An interesting point to notice is that people are diagnosed with superior semicircular canal dehiscence when they are around 45 years old. My conjecture is that after a certain point in our age, our bones become weaker as a part of the natural aging process. Which allows a hole, or “dehiscence” to form in the first place.
The treatment for the dehiscence of the superior semicircular duct is surgery that reconstructs the missing bone layer overlaying the canal.
What is Muscular Tinnitus & Its Causes?
Muscular tinnitus is a type of sound that a person hears due to a disorder of muscles that are located near the cochlea or the part of the ear that detects sound.
Muscular tinnitus can be caused by diseases that affect the head & neck, such as:
Myoclonus refers to the brief, involuntary contractions a muscle or group of muscles may experience. It’s another word for muscle spasms, seizures, tremors, twitching etc. Diseases that may show myoclonus as a symptom are usually diseases of the nervous system, such as multiple sclerosis, Parkinson’s disease, Dystonia, Alzheimer’s disease, Gaucher’s disease, subacute sclerosing panencephalitis, Creutzfeldt–Jakob disease (CJD), serotonin toxicity, some cases of Huntington’s disease, some forms of epilepsy, and occasionally in intracranial hypotension.One way myoclonus can cause muscular tinnitus, is by affecting the muscles that are a part of the auditory system. For example, Muscular tinnitus may be caused by the tremor or spasm of the stapedius muscles, which is attached to the small stapes bone in the middle ear. The stapes bone is 1 of 3 the ossicles bones that together has the function of transferring sound vibrations from the eardrum to the cochlea at the oval window. So if the stapes bone experiences tremors & spams, they are transferred to the cochlea and therefore “heard”.
ALS is a disease that causes muscle or motor neurons to die, thereby reducing the functionality of the muscles. After a period of time, without the neurons required to control the muscles, the muscles themselves atrophy (waste away). ALS can contribute to muscular tinnitus because of this. For example, muscles that undergo atrophy (which is one thing that ALS causes) may experience tremors that are called fasciculations. Muscular fasciculations close to the auditory system may be detectable, and thereby cause muscular tinnitus. My conjecture is that ALS may also affect the muscles of stapes, and cause muscular tinnitus like that.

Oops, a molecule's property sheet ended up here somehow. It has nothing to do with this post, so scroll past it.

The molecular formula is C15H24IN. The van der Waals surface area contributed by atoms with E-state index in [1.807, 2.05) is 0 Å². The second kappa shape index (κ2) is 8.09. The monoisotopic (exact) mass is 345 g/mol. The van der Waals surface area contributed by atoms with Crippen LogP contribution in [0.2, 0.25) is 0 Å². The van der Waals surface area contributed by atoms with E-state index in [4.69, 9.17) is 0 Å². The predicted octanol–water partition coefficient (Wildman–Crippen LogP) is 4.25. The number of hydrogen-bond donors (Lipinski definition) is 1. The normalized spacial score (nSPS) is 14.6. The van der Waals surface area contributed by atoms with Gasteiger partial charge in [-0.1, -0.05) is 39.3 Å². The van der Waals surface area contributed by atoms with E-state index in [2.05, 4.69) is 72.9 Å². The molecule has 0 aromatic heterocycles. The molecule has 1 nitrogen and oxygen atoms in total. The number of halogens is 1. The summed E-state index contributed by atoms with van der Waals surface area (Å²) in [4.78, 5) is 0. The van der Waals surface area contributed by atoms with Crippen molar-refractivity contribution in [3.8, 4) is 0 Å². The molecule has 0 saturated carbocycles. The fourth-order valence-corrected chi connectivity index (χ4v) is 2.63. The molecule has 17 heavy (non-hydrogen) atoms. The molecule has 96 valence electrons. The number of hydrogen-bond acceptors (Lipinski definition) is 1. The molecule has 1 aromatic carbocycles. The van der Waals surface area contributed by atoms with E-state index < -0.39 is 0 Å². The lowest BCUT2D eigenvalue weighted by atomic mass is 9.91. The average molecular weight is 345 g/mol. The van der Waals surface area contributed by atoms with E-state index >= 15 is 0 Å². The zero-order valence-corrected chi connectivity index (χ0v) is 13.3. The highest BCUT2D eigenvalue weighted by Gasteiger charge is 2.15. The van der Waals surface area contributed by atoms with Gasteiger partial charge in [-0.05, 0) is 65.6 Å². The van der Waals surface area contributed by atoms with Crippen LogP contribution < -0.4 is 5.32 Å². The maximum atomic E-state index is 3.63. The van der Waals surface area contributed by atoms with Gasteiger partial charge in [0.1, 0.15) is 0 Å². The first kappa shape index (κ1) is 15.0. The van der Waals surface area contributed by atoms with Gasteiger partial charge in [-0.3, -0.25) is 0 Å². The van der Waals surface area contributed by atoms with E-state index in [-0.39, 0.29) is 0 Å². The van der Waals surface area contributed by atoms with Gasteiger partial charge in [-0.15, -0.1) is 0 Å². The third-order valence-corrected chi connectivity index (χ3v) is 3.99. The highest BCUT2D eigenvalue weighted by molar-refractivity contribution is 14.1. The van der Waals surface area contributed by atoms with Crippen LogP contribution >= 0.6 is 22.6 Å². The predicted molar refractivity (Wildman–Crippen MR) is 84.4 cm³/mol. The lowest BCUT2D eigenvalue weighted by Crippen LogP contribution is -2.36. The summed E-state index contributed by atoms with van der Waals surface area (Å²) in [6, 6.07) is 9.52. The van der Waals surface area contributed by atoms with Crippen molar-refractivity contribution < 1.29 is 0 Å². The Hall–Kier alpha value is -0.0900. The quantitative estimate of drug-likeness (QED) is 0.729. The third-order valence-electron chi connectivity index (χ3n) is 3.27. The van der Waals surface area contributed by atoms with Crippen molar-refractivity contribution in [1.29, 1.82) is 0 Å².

Now, I wonder if something like Lion’s Mane mushroom can improve muscular tinnitus caused by the death of neurons, given that Lion’s mane significantly promotes neurogenesis in the body. In fact, this mushroom was found to substantially speed up the injury of a peripheral neurons, thereby returning proper function to the muscles.
Tinnitus Caused by Loud Noise
Inside the ear, there are some really delicate equipment that allow us to hear a vast range of sound volumes and frequencies. That means that the ear is also subject to being damaged very easily. For example, Noise-Induced Hearing Loss (NIHL) refers to hearing loss that is caused by exposing your ear to very loud sounds, like having a gun fire next to your ear or going to a music concert without hearing protection.
The hearing loss occurs because inside the ear, there are hair-like projections called “stereocilia” on top of hair cells in the cochlea which are very delicate. These stereocilia can detect very low volumes of sounds. But when exposed to very high volumes, they become damaged. It’s like the difference between looking around a well lit room vs. looking directly at the sun. Our eyes aren’t designed for such high light exposure. Similarly, our ears aren’t designed for exposure to high volumes.
To protect yourself from acquiring tinnitus caused by NIHL, it is advisable to use ear protection like sound dampening earplugs and/or sound dampening ear muffs in places or events that expose you to high volumes of sound.